There are three source of revenues: the Operating fund, the General Reserves fund and the New Buyer Fee fund.
The Operating fund comes from revenue generated by the annual assessments and the golf course income. These funds cover the day-to-day expenses of running the association, including common area landscaping, golf course maintenance, Clubhouse maintenance, utilities, employee salaries, etc.
The General Reserves fund covers major expenditures and emergency items, such as a new piece of golf course equipment, Clubhouse roof repair, new copy machine or new hot water heater. Each of these ‘components’ are included in an annual Reserve Study that identifies projected useful life and replacement costs. Funds to cover this are transferred from the general fund.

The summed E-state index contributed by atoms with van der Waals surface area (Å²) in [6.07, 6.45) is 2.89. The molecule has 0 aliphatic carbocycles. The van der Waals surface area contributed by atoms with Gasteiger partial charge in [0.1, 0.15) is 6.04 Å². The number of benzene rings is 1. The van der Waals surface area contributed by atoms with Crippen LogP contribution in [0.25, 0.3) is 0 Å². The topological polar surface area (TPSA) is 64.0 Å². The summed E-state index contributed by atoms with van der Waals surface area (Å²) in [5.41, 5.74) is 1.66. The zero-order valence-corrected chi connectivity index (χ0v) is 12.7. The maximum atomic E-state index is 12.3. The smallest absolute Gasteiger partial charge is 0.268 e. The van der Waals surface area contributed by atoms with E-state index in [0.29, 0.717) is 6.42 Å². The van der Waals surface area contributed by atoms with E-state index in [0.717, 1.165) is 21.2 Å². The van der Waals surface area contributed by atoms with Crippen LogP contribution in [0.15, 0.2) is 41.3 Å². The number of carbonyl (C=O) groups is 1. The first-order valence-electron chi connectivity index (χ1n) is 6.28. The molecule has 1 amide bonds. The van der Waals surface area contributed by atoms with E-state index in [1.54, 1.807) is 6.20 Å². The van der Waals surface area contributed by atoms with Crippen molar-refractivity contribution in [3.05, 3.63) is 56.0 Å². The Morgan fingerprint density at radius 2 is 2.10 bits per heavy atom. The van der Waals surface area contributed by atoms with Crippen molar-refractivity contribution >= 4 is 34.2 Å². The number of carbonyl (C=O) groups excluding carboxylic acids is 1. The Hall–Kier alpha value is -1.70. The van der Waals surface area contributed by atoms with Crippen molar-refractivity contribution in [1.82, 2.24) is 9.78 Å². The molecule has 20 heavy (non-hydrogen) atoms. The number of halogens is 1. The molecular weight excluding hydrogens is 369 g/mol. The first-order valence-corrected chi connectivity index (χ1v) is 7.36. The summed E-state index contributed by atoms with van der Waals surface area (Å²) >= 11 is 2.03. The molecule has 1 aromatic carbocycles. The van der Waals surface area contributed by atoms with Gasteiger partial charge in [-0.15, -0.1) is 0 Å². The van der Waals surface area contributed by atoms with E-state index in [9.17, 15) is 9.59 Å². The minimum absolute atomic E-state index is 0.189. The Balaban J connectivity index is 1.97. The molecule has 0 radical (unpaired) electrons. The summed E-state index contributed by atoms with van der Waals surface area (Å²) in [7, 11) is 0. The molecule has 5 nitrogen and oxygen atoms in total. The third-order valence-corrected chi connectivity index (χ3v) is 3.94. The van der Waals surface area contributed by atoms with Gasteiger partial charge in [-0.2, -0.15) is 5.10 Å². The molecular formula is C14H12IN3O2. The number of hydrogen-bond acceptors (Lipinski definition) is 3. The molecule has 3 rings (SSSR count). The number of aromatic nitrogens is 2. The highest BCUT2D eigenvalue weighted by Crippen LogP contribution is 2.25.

The New Buyer Fee fund came into place in 2005 and Summerfield now collects a $2,000 transfer fee upon sale of a property (with some exceptions) for this fund.
Can you explain the tax status of Summerfield?admin2022-09-20T23:11:30-07:00
Yes. We fall under IRS Code Section §528 and file form 1120-H. This subsection exempts certain nonprofit homeowners associations that manage association property. At least 60% of our gross income must come from dues, fees or assessments and at least 90% of our expenditures must be for the association’s property. We do not pay income tax on dues and assessments, if they are used for maintenance or improvement. We do not pay income tax on any other taxable income, as long as we maintain those percentages.
Can my adult child live with me?admin2022-09-21T15:57:12-07:00
Homes in Summerfield may not be rented. If you are going to be gone for up to 7 months, you might allow a friend or relative who is age 55+ or, with a Board variance, under that age, to occupy your home.